My entry to this year's KCRW's Good Food Pie Contest is a reprise, of sorts. I had intended last year to have two entries, the first time I had been so ambitious. My original idea was to make a pie from blackberries I'd grown in my own garden that summer. But in keeping with my tradition of bringing favorite family recipes, I also wanted to bring my mom's Chocolate Marble Cheesecake, the dessert most requested on birthdays as I was growing up.
I have very limited counter space in my small apartment kitchen, which mostly translates to my oven burners. So I was overjoyed last year when a friend agreed to let me cook at her house for this competition. I made both my pies there one evening, and the additional space to spread out left me room to experiment with a cheddar crust for my blackberry pie, while the cheesecake was in the oven. The last step for this rather complicated dessert is to let it rest in the warm oven after baking, without opening the door to check its progress for fear of the heat escaping. So I triumphantly turned the dial over on the cheesecake at the allotted time and took a glass of wine to my friend, promising I would soon be out of her hair. What I didn't realize until the smell of caramelized sugars reached my nose some ten minutes later, was that I had turned the dial in the wrong direction, mistakenly landing it on broil! That pie turned into a spooned pan of muck that I left as my thank you gift to my hostess ~ I can't believe my impunity as I was disappointed and mad at only mySELF. Loving this recipe as I did, I decided to share it anyway, so it's been up on my blog in this post.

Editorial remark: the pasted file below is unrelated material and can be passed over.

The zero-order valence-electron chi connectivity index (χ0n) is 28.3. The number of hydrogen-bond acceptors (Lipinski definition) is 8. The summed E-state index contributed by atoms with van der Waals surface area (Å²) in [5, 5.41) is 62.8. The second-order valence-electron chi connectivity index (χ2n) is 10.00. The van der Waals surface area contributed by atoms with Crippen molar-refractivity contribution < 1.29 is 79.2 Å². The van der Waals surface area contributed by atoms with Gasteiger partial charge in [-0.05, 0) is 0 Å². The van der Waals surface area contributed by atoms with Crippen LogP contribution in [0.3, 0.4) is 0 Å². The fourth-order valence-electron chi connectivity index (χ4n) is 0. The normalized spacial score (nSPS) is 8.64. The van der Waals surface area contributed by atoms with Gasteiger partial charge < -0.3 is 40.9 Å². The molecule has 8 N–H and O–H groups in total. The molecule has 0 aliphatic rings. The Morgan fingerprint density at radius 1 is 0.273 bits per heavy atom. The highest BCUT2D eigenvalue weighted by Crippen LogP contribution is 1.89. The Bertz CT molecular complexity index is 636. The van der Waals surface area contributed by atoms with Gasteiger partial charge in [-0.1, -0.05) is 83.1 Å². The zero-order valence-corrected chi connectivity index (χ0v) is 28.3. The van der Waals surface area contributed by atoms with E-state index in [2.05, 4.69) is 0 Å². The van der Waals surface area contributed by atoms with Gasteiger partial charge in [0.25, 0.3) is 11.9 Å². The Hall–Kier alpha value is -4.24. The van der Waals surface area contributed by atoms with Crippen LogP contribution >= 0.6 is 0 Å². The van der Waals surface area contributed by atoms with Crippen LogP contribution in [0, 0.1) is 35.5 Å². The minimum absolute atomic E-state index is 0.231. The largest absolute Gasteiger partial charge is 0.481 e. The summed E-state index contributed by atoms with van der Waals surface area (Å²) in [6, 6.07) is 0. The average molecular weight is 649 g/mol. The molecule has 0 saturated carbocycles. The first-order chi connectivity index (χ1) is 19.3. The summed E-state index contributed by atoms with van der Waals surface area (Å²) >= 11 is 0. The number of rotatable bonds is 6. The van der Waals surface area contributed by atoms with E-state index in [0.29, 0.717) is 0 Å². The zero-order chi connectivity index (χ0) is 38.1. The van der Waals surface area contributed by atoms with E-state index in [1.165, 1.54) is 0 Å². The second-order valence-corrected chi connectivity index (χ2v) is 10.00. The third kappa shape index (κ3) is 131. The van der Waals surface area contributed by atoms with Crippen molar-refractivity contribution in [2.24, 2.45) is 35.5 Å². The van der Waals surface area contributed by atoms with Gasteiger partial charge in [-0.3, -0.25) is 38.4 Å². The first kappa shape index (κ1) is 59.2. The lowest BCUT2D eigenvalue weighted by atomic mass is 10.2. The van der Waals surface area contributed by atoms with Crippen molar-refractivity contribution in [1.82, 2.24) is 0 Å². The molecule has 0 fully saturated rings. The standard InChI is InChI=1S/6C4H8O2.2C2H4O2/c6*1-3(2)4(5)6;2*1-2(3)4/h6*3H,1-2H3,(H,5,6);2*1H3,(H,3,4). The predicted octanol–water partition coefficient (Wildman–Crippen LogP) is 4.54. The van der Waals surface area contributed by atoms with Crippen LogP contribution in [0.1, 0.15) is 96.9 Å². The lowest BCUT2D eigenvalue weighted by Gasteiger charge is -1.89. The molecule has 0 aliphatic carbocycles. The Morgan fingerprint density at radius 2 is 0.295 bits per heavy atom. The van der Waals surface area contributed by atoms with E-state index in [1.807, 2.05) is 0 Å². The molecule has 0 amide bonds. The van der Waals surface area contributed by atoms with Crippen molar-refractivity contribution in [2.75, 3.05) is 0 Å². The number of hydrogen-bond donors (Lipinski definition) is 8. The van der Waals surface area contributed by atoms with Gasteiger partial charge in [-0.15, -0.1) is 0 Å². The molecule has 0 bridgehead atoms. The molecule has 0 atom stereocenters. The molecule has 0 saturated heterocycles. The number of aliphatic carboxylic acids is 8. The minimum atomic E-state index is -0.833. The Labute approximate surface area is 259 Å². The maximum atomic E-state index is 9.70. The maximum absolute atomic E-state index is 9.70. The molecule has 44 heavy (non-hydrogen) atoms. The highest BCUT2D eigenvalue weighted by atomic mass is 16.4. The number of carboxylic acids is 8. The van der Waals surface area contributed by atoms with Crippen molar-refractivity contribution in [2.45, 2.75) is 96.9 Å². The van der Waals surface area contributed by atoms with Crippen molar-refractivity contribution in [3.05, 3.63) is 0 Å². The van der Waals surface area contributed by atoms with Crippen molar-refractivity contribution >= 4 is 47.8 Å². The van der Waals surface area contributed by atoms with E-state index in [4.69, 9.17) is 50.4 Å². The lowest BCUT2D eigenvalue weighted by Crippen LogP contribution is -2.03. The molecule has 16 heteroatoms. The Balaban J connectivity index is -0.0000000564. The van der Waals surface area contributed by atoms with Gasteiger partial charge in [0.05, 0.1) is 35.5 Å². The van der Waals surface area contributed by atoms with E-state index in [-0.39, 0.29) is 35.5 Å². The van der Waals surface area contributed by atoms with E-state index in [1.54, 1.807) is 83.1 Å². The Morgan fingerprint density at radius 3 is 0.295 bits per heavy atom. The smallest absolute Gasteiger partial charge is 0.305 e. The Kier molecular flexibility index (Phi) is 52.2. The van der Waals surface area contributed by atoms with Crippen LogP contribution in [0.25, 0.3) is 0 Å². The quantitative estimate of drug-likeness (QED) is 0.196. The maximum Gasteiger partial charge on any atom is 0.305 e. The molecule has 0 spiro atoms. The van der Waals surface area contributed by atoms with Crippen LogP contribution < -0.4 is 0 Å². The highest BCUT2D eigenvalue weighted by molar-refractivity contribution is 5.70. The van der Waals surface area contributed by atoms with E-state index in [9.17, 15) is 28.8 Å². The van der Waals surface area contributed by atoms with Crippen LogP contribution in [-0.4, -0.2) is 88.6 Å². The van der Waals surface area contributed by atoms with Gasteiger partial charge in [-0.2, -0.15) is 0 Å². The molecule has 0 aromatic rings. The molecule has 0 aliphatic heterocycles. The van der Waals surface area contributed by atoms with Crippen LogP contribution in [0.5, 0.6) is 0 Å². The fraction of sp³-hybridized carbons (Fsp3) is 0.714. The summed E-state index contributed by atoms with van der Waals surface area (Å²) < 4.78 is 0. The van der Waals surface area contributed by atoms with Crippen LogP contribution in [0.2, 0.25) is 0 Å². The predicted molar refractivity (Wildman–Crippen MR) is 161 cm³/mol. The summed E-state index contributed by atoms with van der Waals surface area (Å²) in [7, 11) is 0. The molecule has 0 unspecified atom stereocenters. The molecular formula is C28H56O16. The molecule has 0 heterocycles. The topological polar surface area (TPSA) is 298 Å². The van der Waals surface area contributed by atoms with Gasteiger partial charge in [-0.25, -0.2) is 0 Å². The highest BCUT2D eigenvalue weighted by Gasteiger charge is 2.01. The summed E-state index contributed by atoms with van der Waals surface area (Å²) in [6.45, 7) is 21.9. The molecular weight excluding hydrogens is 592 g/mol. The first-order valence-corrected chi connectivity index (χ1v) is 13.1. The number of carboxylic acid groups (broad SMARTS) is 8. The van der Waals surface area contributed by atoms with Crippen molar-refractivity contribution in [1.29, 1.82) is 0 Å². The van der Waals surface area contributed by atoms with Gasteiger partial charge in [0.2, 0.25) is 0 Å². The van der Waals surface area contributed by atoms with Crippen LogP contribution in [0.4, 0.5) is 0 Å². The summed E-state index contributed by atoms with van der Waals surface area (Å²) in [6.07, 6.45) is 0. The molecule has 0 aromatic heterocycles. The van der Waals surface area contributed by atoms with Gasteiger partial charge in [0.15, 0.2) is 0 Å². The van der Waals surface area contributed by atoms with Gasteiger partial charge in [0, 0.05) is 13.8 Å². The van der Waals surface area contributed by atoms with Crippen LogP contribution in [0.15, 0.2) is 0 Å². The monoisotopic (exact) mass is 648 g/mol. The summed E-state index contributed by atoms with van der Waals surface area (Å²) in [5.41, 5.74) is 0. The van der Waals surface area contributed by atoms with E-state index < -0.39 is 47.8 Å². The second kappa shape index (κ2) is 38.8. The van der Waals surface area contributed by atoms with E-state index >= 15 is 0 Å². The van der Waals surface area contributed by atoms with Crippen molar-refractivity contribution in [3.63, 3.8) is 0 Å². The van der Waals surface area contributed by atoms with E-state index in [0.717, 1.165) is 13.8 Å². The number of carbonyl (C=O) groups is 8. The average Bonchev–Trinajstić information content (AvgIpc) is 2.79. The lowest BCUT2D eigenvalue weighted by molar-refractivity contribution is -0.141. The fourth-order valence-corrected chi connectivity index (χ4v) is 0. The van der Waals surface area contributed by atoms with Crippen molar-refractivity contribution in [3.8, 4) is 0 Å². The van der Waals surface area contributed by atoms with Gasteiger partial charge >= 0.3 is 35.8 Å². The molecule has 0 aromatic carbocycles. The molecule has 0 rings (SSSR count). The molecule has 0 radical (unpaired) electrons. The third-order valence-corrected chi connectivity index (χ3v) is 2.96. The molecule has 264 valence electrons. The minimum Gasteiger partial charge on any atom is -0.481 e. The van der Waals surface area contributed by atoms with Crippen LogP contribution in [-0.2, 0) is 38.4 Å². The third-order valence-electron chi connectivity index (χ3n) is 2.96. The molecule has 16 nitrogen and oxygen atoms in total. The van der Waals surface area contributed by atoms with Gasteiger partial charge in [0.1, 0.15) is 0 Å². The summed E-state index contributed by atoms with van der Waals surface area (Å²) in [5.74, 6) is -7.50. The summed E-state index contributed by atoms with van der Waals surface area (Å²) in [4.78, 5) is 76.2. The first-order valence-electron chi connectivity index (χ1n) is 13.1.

There were a few major changes to this year's pie competition. The most obvious was that they required two whole pies, one for the judges, and one for public tasting. This meant that judges could base presentation on the look of a whole pie, when in past judging was based on only a single cut slice. I found translating my springform dish into a standard pie pan was relatively simple--I doubled the crust, and made only a single batch of the filling, which split into two pies, perfectly fitting the requirement. I've bought several stencils in the past, but never experimented with them. This time I took my competition pie and tried to gently sift a bit of extra cocoa on top. I did it before baking them, and didn't want my stencil to disturb the swirl of chocolate and vanilla flavoring, so I held the stencil a half inch or so from the surface. That turned out to be too far away for a concrete edging, and I didn't like the look of it, so I used that pie for the public, saving the plain one for judging.
Once again the event has grown. This year it was held on the greenspace at LACMA, the LA County Museum of Art. It was a lovely venue, but the pie tasting was offered to anyone who happened to be at the museum that day, so immediately demand exceeded supply. To compensate, all "tasters" had to line up well in advance and receive two tickets, which were to be exchanged for only two samples. With sampling limited, tasters became choosy, and the whole experience turned into a popularity contest. I stood begging people to try my beautiful and yummy cheesecake, until finally I decided to forgo ticket exchanging so I could get on with it in hopes of being free to try a piece or two myself. The whole thing was humbling rather than uplifting. The event has gotten out of hand to the point where I'm not sure I'll be participating again.
The tastings were also spread around into multiple separate covered tents, arranged randomly according to arrival. This helped with the crowd control, but made it impossible to get a scope of what was there, or to ever find someone you knew.
Review past years' Pie Contest blog entries here:
2011's Black Rose Pie
2010's Peanut Butter Custard Pie with Apricot Glaze
2009's Grandma's Impossible Pie